Now, I’ve heard from many of my colleagues that this was something discussed in their undergraduate experience, and I’m glad for them. But honestly, this is an easy one that should happen in every single undergrad program. I remember trying to write sub plans for the first time and being so freaking anxious about it. Am I putting too much? Will the sub think I’m crazy for spelling it out? But what if it isn’t enough? Am I supposed to script it? Like, will they know what to say? Why am I even doing this? I should just go in, it won’t be the same no matter what I do.

Exhausting. Yes, I know, sub plans are always a lot and it’s much more work to take the day off than it is to just go in. But holy cow, could I have benefitted from at least learning how to format them, or at least getting some idea of what they should look like! It hasn’t gotten any less intensive to put them together, but at least now I know how.

In line with the above, we never learn that even though sub plans are a pain, we really do need to use a sick day when we’re sick. Going into work sick does not result in great learning for your students because you just aren’t as effective when you’re not feeling up to it. Teaching requires a lot of energy, and you just don’t have it when you’re sick. Take the day. Write the plans. I promise it’s better to give yourself time to recuperate.

We’ve all had those experiences. The difficult conversations about behavior, failing grades, or some issue involving a student that has to be communicated with the student’s family. These conversations are never easy, nor will they ever be, but learning to navigate them successfully is something that can and should be discussed before we enter the classroom.

Learning to be sensitive while still being direct is a balancing act, and one that takes practice to master. I still struggle all the time with this, and often have to ask for input or help from my colleagues or administrators before sending or saying something.

It would have been hugely beneficial for me to learn some of the basics prior to actually communicating with families, especially if I didn’t have the support of other educators in my school.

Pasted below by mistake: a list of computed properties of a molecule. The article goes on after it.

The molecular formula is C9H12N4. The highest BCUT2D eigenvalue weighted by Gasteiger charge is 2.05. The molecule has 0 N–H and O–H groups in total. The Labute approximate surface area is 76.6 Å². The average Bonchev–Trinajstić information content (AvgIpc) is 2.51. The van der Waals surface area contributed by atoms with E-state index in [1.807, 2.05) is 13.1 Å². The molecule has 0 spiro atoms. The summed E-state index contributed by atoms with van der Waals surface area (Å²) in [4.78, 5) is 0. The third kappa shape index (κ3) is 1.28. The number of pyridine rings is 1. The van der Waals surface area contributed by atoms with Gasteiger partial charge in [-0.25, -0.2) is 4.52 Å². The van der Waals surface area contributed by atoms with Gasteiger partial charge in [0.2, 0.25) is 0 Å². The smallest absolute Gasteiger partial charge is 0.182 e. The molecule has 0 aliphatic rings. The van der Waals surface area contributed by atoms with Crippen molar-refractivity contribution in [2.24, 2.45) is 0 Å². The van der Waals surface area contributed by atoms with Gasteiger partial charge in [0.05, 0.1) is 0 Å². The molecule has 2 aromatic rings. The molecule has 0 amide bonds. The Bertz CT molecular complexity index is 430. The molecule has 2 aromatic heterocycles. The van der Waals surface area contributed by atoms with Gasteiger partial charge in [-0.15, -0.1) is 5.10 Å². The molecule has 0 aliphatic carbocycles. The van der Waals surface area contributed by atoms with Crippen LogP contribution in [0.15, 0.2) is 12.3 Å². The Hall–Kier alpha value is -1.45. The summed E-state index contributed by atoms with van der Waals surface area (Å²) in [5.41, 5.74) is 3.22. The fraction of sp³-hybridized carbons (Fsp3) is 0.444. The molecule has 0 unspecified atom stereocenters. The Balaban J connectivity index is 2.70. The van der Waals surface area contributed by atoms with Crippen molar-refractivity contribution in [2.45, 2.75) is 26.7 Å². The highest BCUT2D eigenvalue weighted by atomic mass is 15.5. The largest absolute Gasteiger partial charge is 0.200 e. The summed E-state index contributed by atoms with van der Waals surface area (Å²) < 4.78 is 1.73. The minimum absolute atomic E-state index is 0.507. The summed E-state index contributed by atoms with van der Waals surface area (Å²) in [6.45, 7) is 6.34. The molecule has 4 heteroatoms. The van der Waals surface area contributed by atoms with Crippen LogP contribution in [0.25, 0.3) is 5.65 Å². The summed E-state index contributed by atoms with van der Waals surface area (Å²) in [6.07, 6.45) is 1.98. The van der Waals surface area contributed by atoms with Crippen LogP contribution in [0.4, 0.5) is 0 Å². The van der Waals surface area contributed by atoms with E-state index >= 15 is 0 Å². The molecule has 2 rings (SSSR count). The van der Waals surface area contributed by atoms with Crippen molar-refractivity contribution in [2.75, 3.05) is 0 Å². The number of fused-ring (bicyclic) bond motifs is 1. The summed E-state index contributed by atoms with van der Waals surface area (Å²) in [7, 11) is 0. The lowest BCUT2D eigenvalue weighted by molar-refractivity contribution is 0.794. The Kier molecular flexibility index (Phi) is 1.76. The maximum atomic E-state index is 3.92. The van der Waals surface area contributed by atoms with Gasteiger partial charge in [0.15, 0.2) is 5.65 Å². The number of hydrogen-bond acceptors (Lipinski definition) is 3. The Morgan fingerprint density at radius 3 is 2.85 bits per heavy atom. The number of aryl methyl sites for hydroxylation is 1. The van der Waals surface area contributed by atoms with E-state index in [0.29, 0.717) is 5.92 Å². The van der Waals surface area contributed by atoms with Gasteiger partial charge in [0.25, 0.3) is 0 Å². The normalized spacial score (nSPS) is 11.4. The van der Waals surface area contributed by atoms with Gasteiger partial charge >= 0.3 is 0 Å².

Tough conversations with families regarding a student are a tightrope, and sometimes, things don’t go well. In these situations, tempers flare and it can be painful. I’ve been in this scenario, and it’s soul-crushing. Nothing will make you question your choice of profession and dedication to your students in such a personal, debilitating way.

But what can’t be taught is that in these situations, it isn’t always you. There are times when you can put your heart and soul into it, and there are just pieces that cannot be overcome by you. Sometimes, it’s out of your control. And in those times, you just have to let it go and move on.

I know that student teaching has been restructured in many places, and I am so glad. When I had to determine how the first day of school would run as the teacher, I realized that I had never participated in one from that perspective.

I had taken classes on classroom procedures and knew they needed to be established, but there was so much more to the first day than that. Getting to know your students, giving them important information, and answering the most important questions on every kid’s mind… When is lunch? And when can I go to the bathroom?

I wish I had the opportunity, before I was the teacher, to witness a first day of school through the lens of a pre-service educator. I believe I would’ve felt more prepared and may have picked up some ideas for my own use, rather than being thrown into the situation to figure it out on the fly.

I truly, truly hope this is being taught in teacher preparation programs now. This one is honestly teachable, but it wasn’t taught in my experience, and it really should have been.

Because when I went through my undergrad, I had an entire COURSE on managing classroom behaviors, and not once did we ever discuss the vitality of building legitimate relationships with kids.

We discussed rapport and respect (two outdated buzzwords now), but we didn’t delve into what it really means to create a classroom culture. We learned about a ton of ways to make sure students were all listening and what to do when they weren’t “attending to instruction”, but spent very little time discussing how crucial it is for students to value teachers as people.

In classrooms, middle school ones especially, if students don’t like you, they aren’t going to learn from you. If you aren’t your authentic, true self, you’ve already lost them.

And I wish someone would’ve told me that.

The first year teaching will always be difficult. But there are some aspects that we can do better for our future teachers and ways we can ease the transition a little bit.

Because it really is the best field in the world. You just have to get past that first blurry year to really see it.

My first day of my first year… EVER.